Shelter dog has his heart mended: twice!

Stray dogs with illnesses that can't easily be cured may be put down.
Shelter dogs with heart problems have a bleak future. © David Tadevosian. Shutterstock

Usually a stray dog with a medical problem has a very bleak future. When a shelter finds one with an incurable illness or condition sometimes the only solution is euthanasia. After all, animal shelters are full of healthy animals that are equally in need of rehoming. Such a sorry outcome looked likely for one Georgian dog with a heart murmur. 

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In July 2018 Hutch was discovered wandering the streets of Atlanta, GA. He was taken to the Atlanta Humane Society, an animal shelter set up in 1873 and reliant on charity donations. Preliminary checks revealed the young dog had a pulmonary stenosis, but further tests to determine the seriousness of the condition were too expensive.

Hutch’s chances of survival were slim

Christina Hill, director of marketing and communications for AHS, told The Dodo: ‘Shelters are faced with very difficult situations when they have an animal like Hutch in their care. It can be costly to test to see what is wrong, even more costly to treat what is found, and extremely difficult to find an adopter who is willing and financially able to take an animal into their home who has a special, and potentially expensive, medical condition.’

 

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A post shared by Atlanta Humane Society (@atlantahumane) on

IMAGE: © atlantahumane. Instagram.com

A future for Hutch looked increasingly unlikely, but in the days that followed, the shelter was contacted by an anonymous donor who was willing to pay to have the heart murmur investigated further. In due course Hutch was given life-saving surgery also paid for by the unnamed ‘saviour’.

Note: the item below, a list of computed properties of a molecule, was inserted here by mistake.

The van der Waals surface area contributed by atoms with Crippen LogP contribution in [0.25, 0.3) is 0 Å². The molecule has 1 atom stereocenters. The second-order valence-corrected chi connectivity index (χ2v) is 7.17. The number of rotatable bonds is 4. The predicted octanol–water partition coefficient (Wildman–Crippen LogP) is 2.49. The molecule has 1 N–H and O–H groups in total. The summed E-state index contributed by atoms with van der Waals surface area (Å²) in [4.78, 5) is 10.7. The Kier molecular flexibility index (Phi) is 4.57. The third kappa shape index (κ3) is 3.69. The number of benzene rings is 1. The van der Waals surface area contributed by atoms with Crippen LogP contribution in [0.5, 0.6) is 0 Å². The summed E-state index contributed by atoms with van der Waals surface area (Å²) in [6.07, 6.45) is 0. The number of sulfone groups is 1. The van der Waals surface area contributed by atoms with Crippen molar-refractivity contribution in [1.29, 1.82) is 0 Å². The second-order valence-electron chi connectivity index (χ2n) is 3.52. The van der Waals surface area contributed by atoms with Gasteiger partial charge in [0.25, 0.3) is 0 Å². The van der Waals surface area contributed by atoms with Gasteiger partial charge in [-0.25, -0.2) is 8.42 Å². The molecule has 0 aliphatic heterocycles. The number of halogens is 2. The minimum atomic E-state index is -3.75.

After the operation, Hutch got his second lucky break. Replying to the Society’s Instagram post on the 19th September local man Jamie Butler, whose youngster daughter also had a similar heart condition, posted his intention to adopt. ‘Hey Hutch!’ Butler wrote. ‘My daughter also has pulmonary stenosis! So glad you got your surgery! Is Hutch able to be adopted?’

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IMAGE: © atlantahumane. Facebook.com

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Read also: This terrified stray dog’s fur was so matted, that you could barely see his face

Nick John Whittle lives and works in Birmingham, UK. He is a specialist copywriter, journalist and theatre critic. Over the years Nick’s family has owned dogs, cats, rodents and birds. The history of animal domestication and of people’s relationship with their pets over the centuries interests him a lot. He cares greatly about the welfare of both feral and domesticated animals and supports ongoing protection of endangered species.